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The Seven Principles for Making Marriage Work – Principle 4: Let your Partner Influence you

The Seven Principles for Making Marriage Work – Principle 4: Let your Partner Influence you

Last Updated on May 6, 2022 by admin

For many, the “anything you say, dear” attitude is a sign of weak masculinity and losing power, but John Gottman would disagree. He believes that for a marriage to not only survive, but thrive, the driver’s seat has to be shared. It’s not about fighting for decision-making power, but about looking for ways to give each other small wins throughout the day and in doing so, trying to accommodate each other’s wants and needs without having to sacrifice your own.

Through studies that spanned almost a decade, Gottman found that the majority of wives tend to naturally look for ways to let their husband influence them, but he has not found the same for men. Why? There are several reasons, but what’s important here is that this finding is highly subject to change. It was clear that for men who are willing to accept influence from their wives, their marriages are happier and healthier, whereas those who are unwilling tend to see their marriages becoming unstable.

The only difference between the two is quite simple – it’s your attitude! If you’re open to honouring your partner’s wants and needs as equally as valid as yours, accepting their influence is a skill that you can hone over time. All you have to do is pay attention to how you relate to your spouse, and if their opinions are playing a role in your daily lives. If not, look for ways to accommodate them!

To practice honing these skills, try out Gottman’s “Yield to Win” exercise in pages 129-132 of Gottman’s Seven Principles Book.

Listed are common situations faced by couples. Try to visualize yourself as placed in that situation as if you and your partner are the ones having the conflict. Once you’ve done so, respond to the message being delivered rather than your partner’s tone of voice, seeing it as a reasonable request that you could accommodate. Make note of the reasonable request, write it down if it helps you remember! And finally, write down how you could respond to your partner in a way that is influenced by their desires and needs.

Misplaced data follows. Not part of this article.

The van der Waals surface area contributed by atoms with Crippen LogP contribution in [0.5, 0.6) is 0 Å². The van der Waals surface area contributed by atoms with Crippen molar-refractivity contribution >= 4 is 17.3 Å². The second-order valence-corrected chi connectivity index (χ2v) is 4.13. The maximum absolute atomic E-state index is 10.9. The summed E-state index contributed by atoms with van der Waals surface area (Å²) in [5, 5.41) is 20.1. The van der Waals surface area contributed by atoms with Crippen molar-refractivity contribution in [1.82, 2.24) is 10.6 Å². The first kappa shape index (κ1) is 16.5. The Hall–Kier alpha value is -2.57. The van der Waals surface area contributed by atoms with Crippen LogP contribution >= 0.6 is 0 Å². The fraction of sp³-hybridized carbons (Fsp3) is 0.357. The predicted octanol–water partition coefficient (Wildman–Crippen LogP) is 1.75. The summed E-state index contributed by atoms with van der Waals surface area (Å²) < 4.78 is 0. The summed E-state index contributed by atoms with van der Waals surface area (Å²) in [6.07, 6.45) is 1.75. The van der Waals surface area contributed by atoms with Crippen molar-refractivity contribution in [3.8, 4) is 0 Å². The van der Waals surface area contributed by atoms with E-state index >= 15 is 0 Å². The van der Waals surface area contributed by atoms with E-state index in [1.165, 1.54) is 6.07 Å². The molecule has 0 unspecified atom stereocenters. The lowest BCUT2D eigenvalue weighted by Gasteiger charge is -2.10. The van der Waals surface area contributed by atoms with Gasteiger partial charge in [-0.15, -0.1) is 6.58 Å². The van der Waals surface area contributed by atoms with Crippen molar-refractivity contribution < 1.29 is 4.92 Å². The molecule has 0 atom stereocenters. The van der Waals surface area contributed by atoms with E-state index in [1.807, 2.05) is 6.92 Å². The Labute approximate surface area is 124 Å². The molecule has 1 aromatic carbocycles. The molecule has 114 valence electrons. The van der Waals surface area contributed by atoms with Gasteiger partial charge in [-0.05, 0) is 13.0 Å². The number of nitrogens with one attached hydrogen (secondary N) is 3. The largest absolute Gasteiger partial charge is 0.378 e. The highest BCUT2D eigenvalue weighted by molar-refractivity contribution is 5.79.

An example taken directly from the Seven Principles Book:
Usually, when you come home from your job, you’re tired from having to be “on” all day. All you want to do is play video games, but your wife, whose job entails far more interaction with computers than people, craves connection. One night she gets very angry when she tries to talk to you, but you don’t peel your eyes away from the screen. You tell her you’re tired of chatting. She yells, “Well, what about me? I will go crazy if I can’t talk about my day.”

Reasonable part of wife’s request: To talk about her day.

You say: “I’m sorry. What if you give me a half hour to just chill out and then we can talk?”

By practicing recognizing the reasonable parts of your partner’s requests, you’ll begin to just hear that, rather than their tone of voice, and your responses will be reflective of your partner’s influence, leading to a happier and healthier relationship.


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